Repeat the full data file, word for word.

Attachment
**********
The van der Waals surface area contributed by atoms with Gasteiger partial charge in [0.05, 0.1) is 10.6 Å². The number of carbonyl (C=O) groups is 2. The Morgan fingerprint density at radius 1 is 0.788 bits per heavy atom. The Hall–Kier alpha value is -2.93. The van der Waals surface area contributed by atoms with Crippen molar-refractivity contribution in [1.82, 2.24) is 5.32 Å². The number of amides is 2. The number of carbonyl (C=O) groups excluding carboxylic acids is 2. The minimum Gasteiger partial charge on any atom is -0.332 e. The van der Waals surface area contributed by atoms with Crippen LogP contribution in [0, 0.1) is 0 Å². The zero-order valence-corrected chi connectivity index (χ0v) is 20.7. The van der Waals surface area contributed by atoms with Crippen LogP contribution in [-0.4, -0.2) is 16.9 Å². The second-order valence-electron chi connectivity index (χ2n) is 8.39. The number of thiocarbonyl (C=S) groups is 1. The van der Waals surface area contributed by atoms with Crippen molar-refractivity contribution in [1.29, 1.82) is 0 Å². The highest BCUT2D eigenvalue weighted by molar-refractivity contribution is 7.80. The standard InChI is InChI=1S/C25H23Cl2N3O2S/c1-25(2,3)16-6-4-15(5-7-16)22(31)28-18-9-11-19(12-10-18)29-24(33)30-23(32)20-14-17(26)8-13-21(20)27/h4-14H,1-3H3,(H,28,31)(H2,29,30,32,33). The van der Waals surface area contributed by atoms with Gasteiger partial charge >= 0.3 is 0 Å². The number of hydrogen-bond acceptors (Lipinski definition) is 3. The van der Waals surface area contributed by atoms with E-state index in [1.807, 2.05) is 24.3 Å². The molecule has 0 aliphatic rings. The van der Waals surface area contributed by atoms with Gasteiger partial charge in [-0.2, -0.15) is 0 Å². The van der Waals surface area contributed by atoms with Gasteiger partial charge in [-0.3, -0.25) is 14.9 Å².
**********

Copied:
The van der Waals surface area contributed by atoms with Gasteiger partial charge in [0.05, 0.1) is 10.6 Å². The number of carbonyl (C=O) groups is 2. The Morgan fingerprint density at radius 1 is 0.788 bits per heavy atom. The Hall–Kier alpha value is -2.93. The van der Waals surface area contributed by atoms with Crippen molar-refractivity contribution in [1.82, 2.24) is 5.32 Å². The number of amides is 2. The number of carbonyl (C=O) groups excluding carboxylic acids is 2. The minimum Gasteiger partial charge on any atom is -0.332 e. The van der Waals surface area contributed by atoms with Crippen LogP contribution in [0, 0.1) is 0 Å². The zero-order valence-corrected chi connectivity index (χ0v) is 20.7. The van der Waals surface area contributed by atoms with Crippen LogP contribution in [-0.4, -0.2) is 16.9 Å². The second-order valence-electron chi connectivity index (χ2n) is 8.39. The number of thiocarbonyl (C=S) groups is 1. The van der Waals surface area contributed by atoms with Crippen molar-refractivity contribution in [1.29, 1.82) is 0 Å². The highest BCUT2D eigenvalue weighted by molar-refractivity contribution is 7.80. The standard InChI is InChI=1S/C25H23Cl2N3O2S/c1-25(2,3)16-6-4-15(5-7-16)22(31)28-18-9-11-19(12-10-18)29-24(33)30-23(32)20-14-17(26)8-13-21(20)27/h4-14H,1-3H3,(H,28,31)(H2,29,30,32,33). The van der Waals surface area contributed by atoms with Gasteiger partial charge >= 0.3 is 0 Å². The number of hydrogen-bond acceptors (Lipinski definition) is 3. The van der Waals surface area contributed by atoms with E-state index in [1.807, 2.05) is 24.3 Å². The molecule has 0 aliphatic rings. The van der Waals surface area contributed by atoms with Gasteiger partial charge in [-0.2, -0.15) is 0 Å². The van der Waals surface area contributed by atoms with Gasteiger partial charge in [-0.3, -0.25) is 14.9 Å².